In August 2013, I witnessed the now infamous chemical attack in Ghouta. I was woken in the middle of the night with news of a gas attack. The next morning, despite several warnings not to go, I went to investigate myself. Nothing prepared me for what I saw: children, babies lying on the floor in their pajamas, so still and calm with no visible signs of injury. They looked like they were sleeping but all around was mayhem: everyone was screaming and crying, but the children were so still and other-worldly. I noticed their strange complexions; they had fluid coming out of their mouths and eyes. They were all dead. They say more than 400 children were killed.
I was paralysed. I could not move, let alone take a picture. As the feeling of nausea ebbed away, I found a doctor and I asked him: “How can you be sure this is chemical and not a normal death?” He himself was in shock, his colleague had died after inhaling the sarin gas. He carefully showed me the dark blue colour on their skin; the foam and vomit around their mouths were the signs of asphyxiation.
The bodies were laid out in schools and mosques, rows upon rows of them. I wandered from one building to the other taking photos. Something inside me broke: so many victims, survivors hallucinating and gasping for breath. Hell came to Eastern Gouta that day. Barack Obama said that if Assad had used chemical weapons on his own people there would be no other option but to intervene. We are still waiting.
I persuaded my parents to leave Ghouta because the whole area was besieged by government forces. The siege was getting tighter and the food we had stored would not last long. None of us choose to abandon our homes, but sometimes we just run out of options. My parents are in their fifties and living in a warzone is a huge burden.
Improve your body, improve your mind
Left alone for two months with a broken knee, I had to fend for myself as best as I could. I would crawl across the floor just to reach the bathroom. It was tough and humiliating but more than that I was fed up. I began reading avidly, finishing a novel each day and researching survival techniques on the internet. But it was not enough. I was powerless and my body was not mine anymore.
Then it hit me. I would start working out. If I could improve my body it would have a positive impact on my mental state. What 30-year-old guy does not want a six-pack? Did it matter that I was living under siege, in a country at war – no. As I posted the photos on Facebook, my friends commented wildly. They had seen too much blood and bullets, this was different, funny even, my quest for a beautiful body. Bit by bit, I started to gain strength and move again. I was proud of my developing abs. Perhaps they were not perfectly sculpted because I lacked the protein and fat necessary to build the muscle. It may seem strange that while my neighbours were scrambling to find enough food to feed their children, I worried about how I looked. This is what extreme situations do to you.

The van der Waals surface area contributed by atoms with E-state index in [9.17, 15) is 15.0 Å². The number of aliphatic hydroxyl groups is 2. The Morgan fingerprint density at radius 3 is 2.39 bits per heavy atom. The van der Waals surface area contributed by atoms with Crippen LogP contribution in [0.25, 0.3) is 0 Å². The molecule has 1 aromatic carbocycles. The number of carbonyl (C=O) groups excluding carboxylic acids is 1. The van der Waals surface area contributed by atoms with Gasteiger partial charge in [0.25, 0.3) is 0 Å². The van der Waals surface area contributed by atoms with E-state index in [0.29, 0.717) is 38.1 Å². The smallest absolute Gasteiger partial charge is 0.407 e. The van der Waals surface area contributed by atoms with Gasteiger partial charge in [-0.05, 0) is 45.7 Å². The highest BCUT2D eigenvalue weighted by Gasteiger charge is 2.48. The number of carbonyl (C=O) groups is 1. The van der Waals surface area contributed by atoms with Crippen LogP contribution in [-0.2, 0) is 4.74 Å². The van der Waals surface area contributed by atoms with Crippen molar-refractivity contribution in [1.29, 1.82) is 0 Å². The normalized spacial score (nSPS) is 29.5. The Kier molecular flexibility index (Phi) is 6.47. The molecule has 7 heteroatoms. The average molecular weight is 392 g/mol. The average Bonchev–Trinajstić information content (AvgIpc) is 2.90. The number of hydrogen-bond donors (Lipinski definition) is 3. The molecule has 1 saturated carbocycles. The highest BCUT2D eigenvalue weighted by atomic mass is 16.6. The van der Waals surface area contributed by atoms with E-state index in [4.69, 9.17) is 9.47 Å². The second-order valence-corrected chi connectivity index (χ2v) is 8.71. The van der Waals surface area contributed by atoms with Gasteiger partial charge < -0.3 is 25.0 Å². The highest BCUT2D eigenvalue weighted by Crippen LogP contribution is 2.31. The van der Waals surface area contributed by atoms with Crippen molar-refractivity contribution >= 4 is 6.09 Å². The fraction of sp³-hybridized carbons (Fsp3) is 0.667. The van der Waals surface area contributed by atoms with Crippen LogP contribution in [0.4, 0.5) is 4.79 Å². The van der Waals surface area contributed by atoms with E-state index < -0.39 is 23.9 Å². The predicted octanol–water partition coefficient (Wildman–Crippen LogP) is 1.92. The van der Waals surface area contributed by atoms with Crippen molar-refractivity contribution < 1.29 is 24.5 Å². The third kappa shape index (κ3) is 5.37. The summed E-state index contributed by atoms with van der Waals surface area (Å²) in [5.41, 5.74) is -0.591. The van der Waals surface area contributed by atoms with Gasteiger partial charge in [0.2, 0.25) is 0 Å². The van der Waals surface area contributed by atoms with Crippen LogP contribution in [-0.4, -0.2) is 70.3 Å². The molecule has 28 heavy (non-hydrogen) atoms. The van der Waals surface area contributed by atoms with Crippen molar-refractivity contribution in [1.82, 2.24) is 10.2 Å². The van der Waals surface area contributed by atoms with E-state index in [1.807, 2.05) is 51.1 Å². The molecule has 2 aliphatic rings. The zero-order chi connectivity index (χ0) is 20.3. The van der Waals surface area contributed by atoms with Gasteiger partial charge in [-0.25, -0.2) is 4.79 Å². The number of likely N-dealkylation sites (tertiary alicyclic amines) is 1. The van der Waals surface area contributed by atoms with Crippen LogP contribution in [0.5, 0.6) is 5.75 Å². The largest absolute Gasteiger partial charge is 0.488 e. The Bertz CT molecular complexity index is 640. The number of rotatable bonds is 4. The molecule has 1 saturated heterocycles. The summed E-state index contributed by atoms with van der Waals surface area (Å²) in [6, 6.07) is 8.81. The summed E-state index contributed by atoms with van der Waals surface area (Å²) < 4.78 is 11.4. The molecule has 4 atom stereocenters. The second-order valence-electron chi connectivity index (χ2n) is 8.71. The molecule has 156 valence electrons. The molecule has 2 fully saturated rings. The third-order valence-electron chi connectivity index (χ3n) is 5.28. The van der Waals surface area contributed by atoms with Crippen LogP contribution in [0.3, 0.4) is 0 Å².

The calcium in my knee was decomposing, and the only long-term option was a knee transplant, something impossible in Ghouta. Every time I went to the field hospital to get my screws fixed, I could see my case was not a priority; people with life-threatening conditions could not get enough medicine. Hobbling around on a stick, I taught photography to children but I could not walk more than a few metres. The pain was unbearable.
Who can you trust?
I paid a smuggler $4,000 to provide me with a fake Syrian ID and take me to Lebanon. Before the war this journey was less than two hours, but it took us the best part of a month. I could not move fast due to the injury and there was fighting on all sides. You are moved from safe house to safe house, passed from group to group; sometimes it is the FSA and sometimes individuals who could be best described as gunrunners or bandits. It is a terrifying process, your heart is constantly in your mouth, you jump at any noise. Can you trust the smugglers or will they betray you to the government forces? We had to dodge the different armed groups, sleeping in bombed out buildings or sometimes outside.
After the bombs, the cold and hunger, I felt surrounded by luxury in Lebanon. When I asked my friend for a glass of water, I expected him to go over to the sink, but as he opened the fridge and the light flicked on, I broke down and wept. I was so overwhelmed and exhausted.
As I tried to establish my life there, I found I was forgetting small things: names and appointments. I was diagnosed with Post Traumatic Stress Disorder. I still had not been able to get my injuries fixed. I then learned of another option, resettlement.
‘I am just a regular metalhead’
I arrived in Europe towards the end of last year. People are astonished when I tell them I am from Syria. They have this image that we are all jihadis living in the desert with the camels. I have only seen one camel in my life. I am just a regular metalhead with a loud laugh and a few tattoos.
I learned my half-brother was killed in action earlier this year. He was a pro-government fighter, and died defending what he believed in. I have not spoken to that side of the family since the start of the uprising. My older brother is also in the army. We always had a difficult relationship, he would taunt me when I was a kid and blamed me for killing his mother. He texted me to say that I was a disgrace to my family and if he ever found me, he would kill me. He is so loyal that I feel for sure he would kill me if he could.